Certifications and Regulatory Compliance
We make our films from inert simple polymers – mainly polyethylene derived from naturally organic American and Canadian natural gas fossil fuels. The plants and dinosaurs which were precursors to oil and gas were probably pasture-raised, free range and cage free.
Substances of very high concern ( SVHC ) are not a component of the feedstocks and catalysts used to make nearly all plastics. The resins we use are prop 65 / CONEG compliant and BPA free.
Our 100% recyclable plastic films are naturally non-GMO, contain no antibiotics or hormones, are gluten free, heavy metal HMF free, allergen free, phthalate free, contain no pesticides, have no sugar added and contain no high fructose corn syrup.
We do not have slave labor and there is no slave labor in our supply chain. Seriously – we have written over 20 letters confirming we do not have slave labor in our factory in St. Louis, MO. Fossil fuel issues aside, plastics are ethically sourced and conflict free.
Just a few hysterical articles about long shot possible health risks result in globocorps requiring a letter to confirm certain substances are not in the plastic. What is most important: what is not in the plastic.
If you are a customer and need one of these letters, contact us.
Compliance-specific letters are issued only to customers upon request.
Here in alphabetical order is a combination glossary / list of most commonly encountered regulations along with a brief definition with links for more in-depth information.
To claim a product is allergen or sensitizer free without labeling and fully comply with the US FDA Food Allergen Labelling and Consumer Protection Act (FALCPA) and EU directive 2003/89/EC, the finished product must not contain peanuts, tree nuts, milk, eggs, wheat/gluten, fish, shellfish, sulphur dioxide and sulfites, food colors, celery, seeds, natural rubber latex monosodium glutamate (MSG) and aspartame.
What is BPA? BPA is short for Bisphenol A which is utilized as a catalyst in the manufacture of epoxy, PVC and polycarbonate resins. Bisphenol A BPA never has been and never will be a component of polyethylene resins.
For more information on BPA and other endocrine disruptors, click here
California Proposition 65
Safe Drinking Water and Toxic Enforcement Act of 1986, prop 65 was ostensibly enacted to prevent carcinogenic substances from getting into drinking water. Even though some chemicals listed were used for pigmentation of plastics and mostly phased out in the US, the scope of prop 65 continues to expand.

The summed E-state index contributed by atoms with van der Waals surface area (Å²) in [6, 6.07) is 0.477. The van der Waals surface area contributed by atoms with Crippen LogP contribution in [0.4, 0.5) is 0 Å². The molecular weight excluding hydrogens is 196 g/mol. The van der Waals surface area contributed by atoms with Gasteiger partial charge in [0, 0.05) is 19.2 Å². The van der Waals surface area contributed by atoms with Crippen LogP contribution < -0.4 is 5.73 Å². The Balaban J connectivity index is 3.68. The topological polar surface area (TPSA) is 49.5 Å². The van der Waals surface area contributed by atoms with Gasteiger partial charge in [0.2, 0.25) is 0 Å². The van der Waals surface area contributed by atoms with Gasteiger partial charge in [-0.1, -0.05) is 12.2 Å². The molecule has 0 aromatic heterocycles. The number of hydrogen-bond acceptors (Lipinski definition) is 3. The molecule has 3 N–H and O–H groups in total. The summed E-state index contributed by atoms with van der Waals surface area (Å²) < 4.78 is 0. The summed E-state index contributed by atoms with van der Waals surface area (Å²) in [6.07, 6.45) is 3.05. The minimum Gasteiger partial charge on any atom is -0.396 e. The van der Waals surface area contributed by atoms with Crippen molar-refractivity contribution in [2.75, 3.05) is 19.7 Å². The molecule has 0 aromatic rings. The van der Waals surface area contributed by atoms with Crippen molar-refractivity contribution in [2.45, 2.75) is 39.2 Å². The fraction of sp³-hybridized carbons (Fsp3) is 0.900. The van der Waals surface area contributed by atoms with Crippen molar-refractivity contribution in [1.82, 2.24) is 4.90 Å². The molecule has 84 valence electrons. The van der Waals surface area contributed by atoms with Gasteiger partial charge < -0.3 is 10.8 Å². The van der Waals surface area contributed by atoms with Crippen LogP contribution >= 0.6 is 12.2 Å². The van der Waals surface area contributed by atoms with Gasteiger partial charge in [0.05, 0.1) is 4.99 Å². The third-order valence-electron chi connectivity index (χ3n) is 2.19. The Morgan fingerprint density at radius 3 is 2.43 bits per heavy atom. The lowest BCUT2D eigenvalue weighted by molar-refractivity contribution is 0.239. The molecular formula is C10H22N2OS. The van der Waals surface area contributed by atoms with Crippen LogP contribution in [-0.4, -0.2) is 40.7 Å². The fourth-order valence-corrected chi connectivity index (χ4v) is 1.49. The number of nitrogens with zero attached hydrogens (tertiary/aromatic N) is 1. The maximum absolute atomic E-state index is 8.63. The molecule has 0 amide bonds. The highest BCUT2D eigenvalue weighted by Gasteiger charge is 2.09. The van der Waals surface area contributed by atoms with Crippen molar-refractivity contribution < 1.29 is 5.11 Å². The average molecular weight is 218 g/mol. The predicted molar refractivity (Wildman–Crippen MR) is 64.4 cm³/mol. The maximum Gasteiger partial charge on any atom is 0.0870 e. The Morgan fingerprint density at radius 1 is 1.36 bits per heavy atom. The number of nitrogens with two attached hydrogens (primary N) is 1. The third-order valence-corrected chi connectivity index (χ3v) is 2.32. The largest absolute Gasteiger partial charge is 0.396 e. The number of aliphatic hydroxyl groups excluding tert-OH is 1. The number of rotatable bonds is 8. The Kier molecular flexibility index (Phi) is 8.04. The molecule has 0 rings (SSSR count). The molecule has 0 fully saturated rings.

Chemical Abstract Services is a generic database of chemicals accumulated for over 100 years.
Each CAS Registry Number (often referred to as a CAS Number):
• Is a unique numeric identifier
• Designates only one substance
• Has no chemical significance
Learn more about a specific chemical substance here.
CFC is an abbreviation for Chlorinated Fluorocarbons. Concerns about CFC’s have to do with ozone depletion. Not applicable to the manufacture of polyethylene film or polyethylene resins.
Canadian Food Inspection Agency (CFIA) approval of films and resin is practically impossible. To comply with their packaging regulations, every variation on a theme must be submitted for approval. Our 622 film has recently attained CFIA approval. Click here to view the compliance letter.
To be a US Food and Drug Administration or FDA approved plastic for prolonged contact with food and food grade packaging, there must be a trail of letters back to the resin manufacturer with specific language regarding compliance with 21 CFR section 177.1520. In practice, this is not enforced.
We do not publish the specific language for FDA approval online for obvious reasons. Click here for the truth about FDA approval.
GMO Genetically Modified Organism
Polyethylene made from natural gas feedstocks are not made from an organism whose DNA has been modified. To determine whether a bio-based plastic such as polylactic acid (PLA) has been made from a GMO crop, check with your supplier.
HMF Heavy Metal Free
To be HMF/Heavy Metal Free, a resin manufacturer must confirm that they do not intentionally add during the polymerization or formulation processes the heavy metals lead, cadmium mercury and hexavalent chromium. The total allowable combined concentration is 100 ppm to comply with CONEG, prop 65 and EU RoHS.
Kosher approval is a more rigorous standard than FDA approval. Kosher requires an annual investigation of raw materials and manufacturing practices. All pigments must be HMF heavy metal free. A certificate is issued by the local Vad Hoier. We supply copies of our certificate as requested by customers.
Melamine is a thermoset plastic, not a thermoplastic polymer. It is used mainly to make dishware.
PFOA is an additive used for making non-stick cookware. Not used for making PE plastic film.
Phthalates were once ubiquitous and used for a variety of applications. As phthalates apply to plastics, they were used as plasticizers to soften polyvinyl chloride, or PVC. Phthalates are not utilized to make polyethylene resins or film.
REACH statement a/k/a RoHS
Short for Registration, Evaluation, Authorization and Restriction of Chemicals required by the European Directive RoHS (1907/2006/EU) which went into effect on December 18, 2006. REACH or RoHS is an example of a regulation with a long reach. Any product manufactured outside the EU and shipped into the EU must comply.
The manufacturer must state that the product is not manufactured with ingredients that would intentionally add lead, cadmium, mercury, hexavalent Chromium, polybrominated biphenyls PBB, Polybrominated diphenyl ethers PBDE, chlorinated paraffin or hexabromocyclodedecane.
Substances of Very High Concern SVCH
Substances of Very High Concern SVCH are substances which may have serious and often irreversible effects on humans and the environment. See REACH.
USDA United States Department of Agriculture
There is no such thing as USDA approved plastic film.